PARIS – France’s top diplomat is leaving his post to be named chief of the Constitutional Council, France’s top court that ensures bills comply with the Constitution.
French President Francois Hollande formally proposed the nomination of Foreign Minister Laurent Fabius to the Constitutional Council in a statement Wednesday. The 69-year-old Fabius had been in office since 2012.
His successor is not known yet but a government reshuffling is expected in the coming days. Environment and Energy Minister Segolene Royal and former Prime Minister Jean-Marc Ayrault, two of France’s most experienced Socialist figures, are widely considered as favorites to take the position.
Fabius told iTele television his one regret as foreign minister is that “the world didn’t follow” France’s position on Syria. Paris was pushing for a military intervention with the U.S. against Syrian President Bashar Assad’s regime during the summer of 2013.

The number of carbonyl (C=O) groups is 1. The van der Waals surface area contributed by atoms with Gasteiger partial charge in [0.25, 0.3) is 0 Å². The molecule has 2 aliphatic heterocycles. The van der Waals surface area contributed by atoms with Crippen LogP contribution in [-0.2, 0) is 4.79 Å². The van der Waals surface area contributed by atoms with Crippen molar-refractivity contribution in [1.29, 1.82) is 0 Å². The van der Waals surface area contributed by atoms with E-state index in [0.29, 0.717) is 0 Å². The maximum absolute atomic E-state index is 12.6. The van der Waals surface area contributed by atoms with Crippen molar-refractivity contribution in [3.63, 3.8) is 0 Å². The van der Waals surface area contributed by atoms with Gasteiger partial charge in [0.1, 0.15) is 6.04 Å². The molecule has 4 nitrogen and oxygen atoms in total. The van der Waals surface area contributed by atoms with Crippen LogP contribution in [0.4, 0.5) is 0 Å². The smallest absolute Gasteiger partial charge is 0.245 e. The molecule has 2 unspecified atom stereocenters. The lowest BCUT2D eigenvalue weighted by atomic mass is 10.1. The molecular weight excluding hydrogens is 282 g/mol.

He said “we should have taken action.”
Fabius also voiced France’s tough position during the nuclear negotiations with Iran.
For years Fabius tried to help revive Israeli-Palestinian peace talks, as a strong supporter of the “two-state solution.” He recently said France will recognize a Palestinian state if the negotiations face a deadlock.
His international stature soared last December, when almost 200 countries reached an agreement at the U.N. climate conference in Paris. Fabius, host of the two-week talks, was praised for his patience and listening skills. When he gaveled the deal they gave him a standing ovation.
“It’s rare in life to be able to move things forward at the planet level,” a visibly moved Fabius said.